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Georgia’s ruling party proposes new law cracking down on LGBT rights

GEORGIA’S ruling party introduced a bill curtailing LGBT rights, a move seen by opponents as an attempt to boost its popularity ahead of elections in the conservative South Caucasus country, a candidate for European Union membership.

The draft law would ban sex changes and adoption by same-sex couples, as well as prohibiting “gatherings aimed at popularising same-sex family or intimate relationships”, according to a summary published by the Georgian Dream party.

Mamuka Mdinaradze, leader of the party’s parliamentary caucus and a driving force behind the bill, said the law was necessary to protect “family values and our future generations” from what he called “pseudo-liberal values”.

In a post on Facebook, the Tbilisi Pride LGBT rights organisation called the proposed bill “homophobic”.

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The country’s opposition has said that Georgian Dream’s anti-LGBT agenda is an attempt to shore up its support among conservatives and distract voters from economic problems ahead of parliamentary elections due by October.

Georgian Dream is ahead of other parties in the polls but has lost support since 2020, when it won a narrow parliamentary majority. In his briefing, Mdinaradze said the bill would likely pass only after the elections.

A predominantly Orthodox Christian nation, Georgia is deeply socially conservative, with polls showing a large majority of the population disapprove of same-sex relationships.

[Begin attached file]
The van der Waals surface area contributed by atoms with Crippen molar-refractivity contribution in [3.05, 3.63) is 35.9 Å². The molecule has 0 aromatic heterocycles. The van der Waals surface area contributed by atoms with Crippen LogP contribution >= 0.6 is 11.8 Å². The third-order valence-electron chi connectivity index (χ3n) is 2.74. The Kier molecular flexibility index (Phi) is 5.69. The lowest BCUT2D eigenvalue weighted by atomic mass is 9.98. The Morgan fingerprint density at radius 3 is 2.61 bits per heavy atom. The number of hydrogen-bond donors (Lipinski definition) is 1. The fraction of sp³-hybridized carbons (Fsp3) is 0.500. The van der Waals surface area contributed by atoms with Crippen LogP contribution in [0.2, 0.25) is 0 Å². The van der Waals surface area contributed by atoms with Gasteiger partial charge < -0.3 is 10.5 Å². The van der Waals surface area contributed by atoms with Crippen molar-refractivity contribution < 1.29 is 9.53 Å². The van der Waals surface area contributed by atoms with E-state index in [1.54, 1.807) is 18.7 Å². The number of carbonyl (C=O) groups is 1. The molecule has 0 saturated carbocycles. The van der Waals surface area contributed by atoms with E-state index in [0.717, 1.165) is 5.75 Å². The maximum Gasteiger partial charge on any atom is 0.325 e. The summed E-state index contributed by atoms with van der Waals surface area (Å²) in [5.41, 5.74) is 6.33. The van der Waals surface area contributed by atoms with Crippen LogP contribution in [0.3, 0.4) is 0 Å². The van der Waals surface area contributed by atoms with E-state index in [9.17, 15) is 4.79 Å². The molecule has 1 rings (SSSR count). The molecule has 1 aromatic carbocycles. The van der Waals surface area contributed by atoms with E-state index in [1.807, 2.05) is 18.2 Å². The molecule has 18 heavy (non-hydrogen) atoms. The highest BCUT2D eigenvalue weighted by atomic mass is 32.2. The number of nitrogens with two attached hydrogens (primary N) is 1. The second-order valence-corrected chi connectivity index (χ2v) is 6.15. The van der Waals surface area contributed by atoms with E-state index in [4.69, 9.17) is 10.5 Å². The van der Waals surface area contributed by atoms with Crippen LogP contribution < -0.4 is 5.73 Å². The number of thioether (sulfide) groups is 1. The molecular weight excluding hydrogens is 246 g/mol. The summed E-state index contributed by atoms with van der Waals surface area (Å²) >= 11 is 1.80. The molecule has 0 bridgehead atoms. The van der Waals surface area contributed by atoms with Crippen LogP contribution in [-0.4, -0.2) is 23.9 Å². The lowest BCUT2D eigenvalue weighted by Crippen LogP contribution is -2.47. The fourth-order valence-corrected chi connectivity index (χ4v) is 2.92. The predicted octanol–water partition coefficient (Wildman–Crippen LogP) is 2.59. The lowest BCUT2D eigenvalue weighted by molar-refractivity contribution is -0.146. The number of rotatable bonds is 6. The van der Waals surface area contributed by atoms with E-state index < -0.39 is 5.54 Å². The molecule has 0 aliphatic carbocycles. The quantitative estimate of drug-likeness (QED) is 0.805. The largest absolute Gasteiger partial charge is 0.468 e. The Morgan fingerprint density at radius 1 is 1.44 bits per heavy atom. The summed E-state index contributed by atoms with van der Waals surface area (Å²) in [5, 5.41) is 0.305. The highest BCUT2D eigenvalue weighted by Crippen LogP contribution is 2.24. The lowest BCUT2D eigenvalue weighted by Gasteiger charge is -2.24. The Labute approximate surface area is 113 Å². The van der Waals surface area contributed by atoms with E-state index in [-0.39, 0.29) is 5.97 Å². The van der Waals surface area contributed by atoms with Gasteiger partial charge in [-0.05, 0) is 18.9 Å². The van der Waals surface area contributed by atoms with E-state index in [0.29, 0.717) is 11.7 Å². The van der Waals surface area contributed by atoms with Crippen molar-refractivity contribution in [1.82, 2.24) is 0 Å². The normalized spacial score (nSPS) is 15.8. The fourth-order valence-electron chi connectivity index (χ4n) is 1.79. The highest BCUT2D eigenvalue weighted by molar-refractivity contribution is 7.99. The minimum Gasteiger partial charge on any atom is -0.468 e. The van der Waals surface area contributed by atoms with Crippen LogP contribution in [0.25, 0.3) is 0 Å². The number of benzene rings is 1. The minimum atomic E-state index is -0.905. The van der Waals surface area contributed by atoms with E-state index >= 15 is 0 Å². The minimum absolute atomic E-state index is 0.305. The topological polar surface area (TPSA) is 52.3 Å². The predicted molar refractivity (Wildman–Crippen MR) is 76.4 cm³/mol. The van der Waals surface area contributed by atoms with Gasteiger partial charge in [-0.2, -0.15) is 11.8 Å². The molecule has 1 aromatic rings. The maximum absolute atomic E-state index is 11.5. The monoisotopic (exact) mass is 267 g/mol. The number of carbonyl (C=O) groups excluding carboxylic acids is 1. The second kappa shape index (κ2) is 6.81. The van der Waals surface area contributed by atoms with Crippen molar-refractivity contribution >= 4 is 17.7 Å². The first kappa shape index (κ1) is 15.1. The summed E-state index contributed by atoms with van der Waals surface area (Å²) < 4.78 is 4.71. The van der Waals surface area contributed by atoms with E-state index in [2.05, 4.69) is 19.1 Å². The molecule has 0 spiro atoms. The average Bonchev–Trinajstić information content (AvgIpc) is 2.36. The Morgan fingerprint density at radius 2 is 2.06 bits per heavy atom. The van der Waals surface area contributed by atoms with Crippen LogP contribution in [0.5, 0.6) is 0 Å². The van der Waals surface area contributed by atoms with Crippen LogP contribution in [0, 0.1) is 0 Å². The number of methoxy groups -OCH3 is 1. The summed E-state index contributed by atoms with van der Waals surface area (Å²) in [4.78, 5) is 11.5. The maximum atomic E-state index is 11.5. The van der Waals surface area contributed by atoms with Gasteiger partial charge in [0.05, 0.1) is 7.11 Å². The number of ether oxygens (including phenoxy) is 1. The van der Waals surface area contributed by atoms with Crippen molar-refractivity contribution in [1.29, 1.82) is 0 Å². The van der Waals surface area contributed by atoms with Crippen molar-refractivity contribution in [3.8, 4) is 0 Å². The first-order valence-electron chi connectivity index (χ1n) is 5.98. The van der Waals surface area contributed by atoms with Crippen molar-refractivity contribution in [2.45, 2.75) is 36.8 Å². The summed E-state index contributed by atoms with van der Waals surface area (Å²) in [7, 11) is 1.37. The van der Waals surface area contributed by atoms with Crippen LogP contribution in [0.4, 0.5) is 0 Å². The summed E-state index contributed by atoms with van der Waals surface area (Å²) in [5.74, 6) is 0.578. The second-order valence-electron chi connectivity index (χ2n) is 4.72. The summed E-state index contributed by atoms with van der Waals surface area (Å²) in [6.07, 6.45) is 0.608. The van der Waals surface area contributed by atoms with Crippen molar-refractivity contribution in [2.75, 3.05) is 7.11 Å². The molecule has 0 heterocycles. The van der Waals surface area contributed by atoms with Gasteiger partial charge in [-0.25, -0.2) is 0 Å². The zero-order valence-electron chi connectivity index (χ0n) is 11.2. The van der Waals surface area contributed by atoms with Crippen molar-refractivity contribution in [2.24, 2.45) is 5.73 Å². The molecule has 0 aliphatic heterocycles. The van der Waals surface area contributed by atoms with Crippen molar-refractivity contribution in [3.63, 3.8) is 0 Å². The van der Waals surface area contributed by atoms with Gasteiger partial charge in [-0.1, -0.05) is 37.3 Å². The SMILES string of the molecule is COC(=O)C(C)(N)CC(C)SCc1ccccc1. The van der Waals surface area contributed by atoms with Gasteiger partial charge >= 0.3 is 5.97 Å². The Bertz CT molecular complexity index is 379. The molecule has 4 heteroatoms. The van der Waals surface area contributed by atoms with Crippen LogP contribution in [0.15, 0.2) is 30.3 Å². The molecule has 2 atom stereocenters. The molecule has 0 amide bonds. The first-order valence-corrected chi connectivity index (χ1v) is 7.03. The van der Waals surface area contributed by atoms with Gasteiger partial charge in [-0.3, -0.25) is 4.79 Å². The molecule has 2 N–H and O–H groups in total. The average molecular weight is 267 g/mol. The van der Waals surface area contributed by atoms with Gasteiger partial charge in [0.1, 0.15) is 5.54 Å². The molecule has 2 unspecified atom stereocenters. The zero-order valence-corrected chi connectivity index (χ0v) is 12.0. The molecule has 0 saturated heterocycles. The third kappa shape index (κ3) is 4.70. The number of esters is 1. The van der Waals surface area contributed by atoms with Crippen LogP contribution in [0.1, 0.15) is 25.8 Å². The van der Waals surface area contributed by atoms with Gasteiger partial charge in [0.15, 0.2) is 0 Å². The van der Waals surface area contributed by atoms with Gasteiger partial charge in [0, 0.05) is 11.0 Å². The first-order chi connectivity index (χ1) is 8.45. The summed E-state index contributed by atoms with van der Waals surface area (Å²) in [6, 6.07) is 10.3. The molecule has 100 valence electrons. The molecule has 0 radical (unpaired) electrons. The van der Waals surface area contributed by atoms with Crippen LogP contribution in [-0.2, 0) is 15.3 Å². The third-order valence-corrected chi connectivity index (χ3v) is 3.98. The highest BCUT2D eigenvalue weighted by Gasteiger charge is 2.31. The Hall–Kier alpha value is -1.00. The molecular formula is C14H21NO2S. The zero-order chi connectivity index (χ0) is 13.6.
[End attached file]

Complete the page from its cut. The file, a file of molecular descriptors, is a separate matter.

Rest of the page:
In recent years, Tbilisi’s annual Pride march has become a flashpoint, with far-right protesters attacking LGBT activists. Georgia’s constitution has banned same-sex marriage since 2018.

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Georgia’s Interpress news agency cited Mdinaradze as telling journalists that the bill could mean Pride marches and displays of the rainbow flag would be banned if they were deemed to promote same-sex relationships.

Georgia obtained EU candidate status in December, achieving a long-standing goal.

But critics both within the country and in Western nations have in recent years accused successive Georgian Dream governments of authoritarian tendencies and excessive closeness to neighbouring Russia.

Both Russia and Hungary, an EU member state that has faced accusations of authoritarianism from foreign and domestic critics, have previously introduced their own laws against what their governments describe as LGBT propaganda.

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By FELIX LIGHT

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